2 Settle the Wreckage
2 Gideon, Martial Paragon
1 Dusk // Dawn
22 other spells
1 Ajani Unyielding
I initially started on Abzan tokens as well, but when I looked at how big of an impact the black cards had on the board state and how much they contributed to your win condition, I was really disappointed. I wasn’t going to worry about playing the perfect mana base to be able to play my Vraska’s Contempt or Vraska, Relic Seeker when I needed to. No, I wanted to go wide, but I also wanted to go big. Both of the other decks showed us that going wide is not a problem. Play Anointed Procession and some token makers and you can grind out your opponents over time. But how can we go bigger? Well, the loss of both Nissa, Voice of Zendikar and Gideon, Ally of Zendikar made that rather hard to do. There are no real anthem decks in standard. In fact, if you want to go big, you have to look at the supplemental Planeswalker decks that Wizards released during Amonkhet.
Not only is Gideon, Martial Paragon playable in standard, but he’s also a great, reusable anthem effect. His +2 Ability gives all of your creatures +1/+1, and also starts him off with an impressive 7 loyalty. He can not only survive Hour of Devastation, which was the the previous version’s bane, but he can also take a hit from Glorybringer and then tick up another turn to 5 to take yet another hit from the dragon. He’s going to stick around unless your opponent uses a Cast Out or Vraska’s Contempt, and he’ll bring the beats when he needs to as well.
Okay, so we have a Gideon to help us gain some advantage against other token decks and to finish games quickly, but that’s not it. No, we need to go even bigger.
Why the other decks aren’t playing 4 of these is beyond me. Okay, so maybe it’s a little hard for Abzan to do it because of the mana base, but WB definitely should. Being able to sacrifice a Scavenger Ground to it as well to give you even more +1/+1 effects makes it even better.
Both of these effects come into play on turn 5, which means you have to create a rather impressive board between turns 1-4. Well, I would start off with a turn 1 Legion’s Landing to give you one token. Then, I’d play a turn 2 Servo Exhibition to give me 3 creatures total. On turn 3, If I still had my 3 tokens (unless your opponent wastes a Magma Spray or Fatal Push on them, you probably will), I’d attack and flip the enchantment over into Adanto, the First Fort.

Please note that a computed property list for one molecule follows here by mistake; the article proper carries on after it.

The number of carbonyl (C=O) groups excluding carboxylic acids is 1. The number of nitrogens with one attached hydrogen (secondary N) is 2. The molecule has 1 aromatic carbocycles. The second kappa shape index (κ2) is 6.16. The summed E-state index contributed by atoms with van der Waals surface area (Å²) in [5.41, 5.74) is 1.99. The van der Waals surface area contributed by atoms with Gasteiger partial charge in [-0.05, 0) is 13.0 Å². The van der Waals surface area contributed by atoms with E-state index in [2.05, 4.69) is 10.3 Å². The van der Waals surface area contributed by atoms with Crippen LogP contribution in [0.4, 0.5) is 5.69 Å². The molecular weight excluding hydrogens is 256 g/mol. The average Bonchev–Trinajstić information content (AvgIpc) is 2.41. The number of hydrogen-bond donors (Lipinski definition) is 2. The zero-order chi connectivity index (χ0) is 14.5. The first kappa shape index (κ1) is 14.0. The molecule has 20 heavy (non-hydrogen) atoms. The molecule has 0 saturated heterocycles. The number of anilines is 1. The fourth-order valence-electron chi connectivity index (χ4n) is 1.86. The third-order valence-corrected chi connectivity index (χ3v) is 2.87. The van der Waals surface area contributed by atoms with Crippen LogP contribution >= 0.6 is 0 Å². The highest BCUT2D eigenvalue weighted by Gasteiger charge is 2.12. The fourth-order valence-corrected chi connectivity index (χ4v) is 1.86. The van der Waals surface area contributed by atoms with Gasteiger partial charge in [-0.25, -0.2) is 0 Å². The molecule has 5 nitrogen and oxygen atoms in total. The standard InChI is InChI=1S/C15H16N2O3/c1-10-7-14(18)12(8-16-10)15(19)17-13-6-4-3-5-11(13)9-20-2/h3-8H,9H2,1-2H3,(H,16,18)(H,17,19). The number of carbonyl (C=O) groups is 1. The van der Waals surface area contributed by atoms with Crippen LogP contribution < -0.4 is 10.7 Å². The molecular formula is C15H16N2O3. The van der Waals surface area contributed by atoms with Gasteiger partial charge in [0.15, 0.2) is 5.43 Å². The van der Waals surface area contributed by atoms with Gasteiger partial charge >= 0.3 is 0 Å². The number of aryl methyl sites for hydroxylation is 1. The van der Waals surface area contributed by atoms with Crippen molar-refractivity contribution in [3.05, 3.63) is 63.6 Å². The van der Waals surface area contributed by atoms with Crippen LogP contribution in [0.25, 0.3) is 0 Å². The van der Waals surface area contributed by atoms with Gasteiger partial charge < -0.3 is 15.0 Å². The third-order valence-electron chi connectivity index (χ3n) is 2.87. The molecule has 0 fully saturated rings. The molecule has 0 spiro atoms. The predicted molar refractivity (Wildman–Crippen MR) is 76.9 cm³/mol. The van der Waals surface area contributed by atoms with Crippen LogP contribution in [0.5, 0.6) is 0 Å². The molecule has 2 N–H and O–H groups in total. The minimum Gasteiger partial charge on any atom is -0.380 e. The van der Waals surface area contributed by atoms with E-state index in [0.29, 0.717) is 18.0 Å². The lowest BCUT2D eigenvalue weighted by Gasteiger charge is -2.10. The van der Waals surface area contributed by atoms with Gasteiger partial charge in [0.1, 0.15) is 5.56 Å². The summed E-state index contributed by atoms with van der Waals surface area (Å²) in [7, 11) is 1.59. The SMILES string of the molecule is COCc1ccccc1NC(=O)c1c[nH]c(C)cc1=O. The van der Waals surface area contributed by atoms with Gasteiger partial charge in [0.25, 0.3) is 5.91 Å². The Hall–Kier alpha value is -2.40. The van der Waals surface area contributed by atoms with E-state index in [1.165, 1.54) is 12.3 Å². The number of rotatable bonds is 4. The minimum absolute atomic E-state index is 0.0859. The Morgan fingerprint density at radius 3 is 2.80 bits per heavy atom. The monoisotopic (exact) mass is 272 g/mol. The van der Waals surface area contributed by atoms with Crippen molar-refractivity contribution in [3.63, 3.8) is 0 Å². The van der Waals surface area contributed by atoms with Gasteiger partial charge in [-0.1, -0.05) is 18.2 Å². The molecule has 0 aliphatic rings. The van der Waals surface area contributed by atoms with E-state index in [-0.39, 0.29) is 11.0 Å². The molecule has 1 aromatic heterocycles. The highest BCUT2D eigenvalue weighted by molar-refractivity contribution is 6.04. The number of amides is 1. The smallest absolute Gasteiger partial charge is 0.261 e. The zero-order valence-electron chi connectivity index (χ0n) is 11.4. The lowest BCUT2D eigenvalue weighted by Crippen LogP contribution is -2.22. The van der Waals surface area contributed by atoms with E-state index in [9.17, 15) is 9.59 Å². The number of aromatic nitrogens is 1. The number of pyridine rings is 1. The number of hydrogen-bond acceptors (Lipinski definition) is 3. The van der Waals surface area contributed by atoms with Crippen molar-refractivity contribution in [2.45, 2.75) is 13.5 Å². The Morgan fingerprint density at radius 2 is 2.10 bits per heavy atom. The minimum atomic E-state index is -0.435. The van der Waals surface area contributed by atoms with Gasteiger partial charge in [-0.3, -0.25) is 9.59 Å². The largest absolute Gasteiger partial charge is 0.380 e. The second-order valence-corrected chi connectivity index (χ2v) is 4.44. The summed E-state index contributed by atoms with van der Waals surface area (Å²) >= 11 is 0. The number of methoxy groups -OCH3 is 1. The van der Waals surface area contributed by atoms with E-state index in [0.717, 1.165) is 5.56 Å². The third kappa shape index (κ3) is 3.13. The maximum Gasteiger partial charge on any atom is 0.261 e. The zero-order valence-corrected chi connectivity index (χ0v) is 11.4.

You now have 4 mana on turn 3, and can do a number of things. You could cast an Oketra the True, leave mana open for a Settle the Wreckage on your opponents turn, heck, you could even cast a Master Trinketeer to pump up those servos from Servo Exhibition.
Nah, you don’t want to play it safe. You like living dangerously and want to go big as quickly as you can. During your second main phase on turn 3, you’re going to cast Sram’s Expertise with your now 4 mana, and play a Growing Rites of Itlimoc for free along with 3 Servo tokens.
You’ll check 4 cards from the top of your library and probably miss getting a creature, but lets say you do grab something, say a Walking Ballista. At the end of your turn, You could have as many as 6 creatures in play, but realistically let’s say you’ll have the minimum of 4. Growing Rites flips into Itlimoc, Cradle of the Sun at the end of your turn. Your opponent takes their 4th turn (if you’re on the draw) and they pass the turn since they don’t yet have enough mana for a Fumigate, and spending mana on a 2 removal spell like Harnessed Lightning doesn’t seem worth it.
It’s now your 4th turn, and you have a total of 5 lands in play, 6 if you count the one you just played on this turn with the ability to roughly make anywhere from 9 to 11 mana thanks to the flipped Cradle. What do we do with all this mana? Casting a Gideon, Martial Paragon would be a piece of cake, as would casting Anointed Procession followed by another Sram’s Expertise into something fun like a Master Trinkteer to pump all of your servos up. Maybe you need some clutch removal? Well, cast an 8 or 10 mana Walking Ballista and take out your opponent’s creatures to clear the board for your army of tokens, or just shoot them in the face if you’re feeling saucy. The bottom line is that by this point, you’re in control of the game and can easily take it over. You don’t need Vraska 2 turns from now, or 20 tokens in 10 turns, no, you want some scary ass tokens to slam their way through your opponent before they realize what’s hit them.